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Cats + Infectious Diseases

  • Tularemia is an infection of the bacteria Francisella tularensis and is most common in rabbits and rodents. Infection in cats occurs from ingestion of an infected animal, contaminated water, or the bite of a blood sucking insect. Tularemia causes acute illness, enlarged lymph nodes, abdominal pain, jaundice, and organ system failure. Diagnosis includes physical exam, baseline bloodwork, and urine tests, as well as paired serum titers. PCR can also be used to identify the bacteria in a blood sample. Treatment requires hospitalization and supportive care including IV fluids and antibiotics. Prognosis is guarded to poor depending on how early treatment is initiated. Tularemia is a reportable zoonotic disease.

  • Uveitis is an inflammation of one or more of the structures making up the uvea. It can be very painful and can lead to blindness. It may be a primary condition or a sign of an underlying condition. The usual signs of uveitis are severe pain with an intense reddening of the visible parts of the eye. The eye is usually kept shut and most pets avoid bright lights. Diagnosis will include a thorough physical exam along with other tests to determine if there is an underlying condition. Treatment is initially aimed at reducing inflammation and providing pain relief and may include other treatments if an underlying condition is identified.

  • There are five primary reasons for vaccination failure. Vaccine inactivation is one reason and is most commonly caused by warming during shipping and handling. In addition, vaccines are not always 100% effective. Cats may also be unhealthy or too young, leading to vaccine failure. Interference by maternal antibodies can lead to the vaccine being blocked. Lastly, cats receiving overwhelming exposure to a virus may have a failure in the effectiveness of the vaccine.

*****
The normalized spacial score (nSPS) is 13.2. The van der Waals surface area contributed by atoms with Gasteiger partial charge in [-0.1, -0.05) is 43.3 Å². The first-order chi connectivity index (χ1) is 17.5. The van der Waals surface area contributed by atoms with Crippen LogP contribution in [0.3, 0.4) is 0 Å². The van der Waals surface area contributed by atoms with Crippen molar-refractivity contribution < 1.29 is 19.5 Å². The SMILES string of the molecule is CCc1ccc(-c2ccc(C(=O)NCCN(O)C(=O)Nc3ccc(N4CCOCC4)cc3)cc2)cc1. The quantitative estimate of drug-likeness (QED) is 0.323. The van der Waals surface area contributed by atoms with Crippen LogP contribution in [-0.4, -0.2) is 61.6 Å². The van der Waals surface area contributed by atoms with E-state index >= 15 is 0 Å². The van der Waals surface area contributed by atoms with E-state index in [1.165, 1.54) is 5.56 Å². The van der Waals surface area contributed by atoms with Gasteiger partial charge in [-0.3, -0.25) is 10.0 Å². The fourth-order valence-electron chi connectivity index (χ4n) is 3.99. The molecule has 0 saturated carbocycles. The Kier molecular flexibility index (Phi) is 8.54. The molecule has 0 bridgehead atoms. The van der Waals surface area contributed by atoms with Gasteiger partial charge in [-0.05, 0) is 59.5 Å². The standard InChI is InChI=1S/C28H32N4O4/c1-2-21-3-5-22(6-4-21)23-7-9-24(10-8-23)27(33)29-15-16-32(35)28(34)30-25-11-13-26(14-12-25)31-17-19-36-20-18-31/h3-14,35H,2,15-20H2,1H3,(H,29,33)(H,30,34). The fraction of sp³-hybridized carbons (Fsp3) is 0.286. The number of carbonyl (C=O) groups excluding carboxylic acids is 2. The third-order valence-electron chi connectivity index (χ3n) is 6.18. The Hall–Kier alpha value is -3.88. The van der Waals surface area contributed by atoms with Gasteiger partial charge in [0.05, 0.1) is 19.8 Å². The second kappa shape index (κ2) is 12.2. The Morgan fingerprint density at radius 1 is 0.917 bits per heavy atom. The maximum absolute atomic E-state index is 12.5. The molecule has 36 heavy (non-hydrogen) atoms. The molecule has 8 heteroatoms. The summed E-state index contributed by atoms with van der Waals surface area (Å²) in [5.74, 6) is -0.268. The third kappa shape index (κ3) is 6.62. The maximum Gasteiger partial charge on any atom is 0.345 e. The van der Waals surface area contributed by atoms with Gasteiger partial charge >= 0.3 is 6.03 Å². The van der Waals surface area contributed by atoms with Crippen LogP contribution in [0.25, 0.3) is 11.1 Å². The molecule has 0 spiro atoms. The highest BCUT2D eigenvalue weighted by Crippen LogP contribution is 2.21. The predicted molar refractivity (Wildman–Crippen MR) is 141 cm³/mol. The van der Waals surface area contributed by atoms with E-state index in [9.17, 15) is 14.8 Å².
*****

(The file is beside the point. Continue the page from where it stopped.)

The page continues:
• Vaccines are necessary to reduce infectious disease-caused illnesses in cats. They work by stimulating the body's immune system to recognize and fight a particular microorganism such as a virus, bacteria, or other infectious organisms. Depending on the disease, the vaccine will help the body prevent infection or lessen the severity of the infection and promote rapid recovery. The American Association of Feline Practitioners has established vaccination guidelines for cats, some of which depend on a cat's lifestyle and where it lives.

  • Regular preventive health care for your cat can increase the length and quality of her life. Healthcare guidelines are established and kept up to date using the most recent evidence-based recommendations including the recommendation that all cats receive a complete veterinary examination at least once a year or more frequently, depending on their individual needs and health concerns.

  • A zoonosis is a disease or infection that can be transmitted from animals to humans. Although cats only pose a mild risk of causing disease in humans, those with immunosuppressive conditions such as HIV or those receiving chemotherapy are at higher risk of becoming ill from these infections. The most common and significant infections that humans can get from their cats include rabies, cat scratch disease, toxoplasmosis, and ringworm. Feline leukemia virus (FeLV) and feline immunodeficiency virus (FIV) are not zoonotic. Hygiene plays an important role in preventing the spread of these diseases, as well as preventive medicine for your cat, including regular deworming and external parasite preventives. Keep your cat indoors to minimize exposure to zoonotic diseases.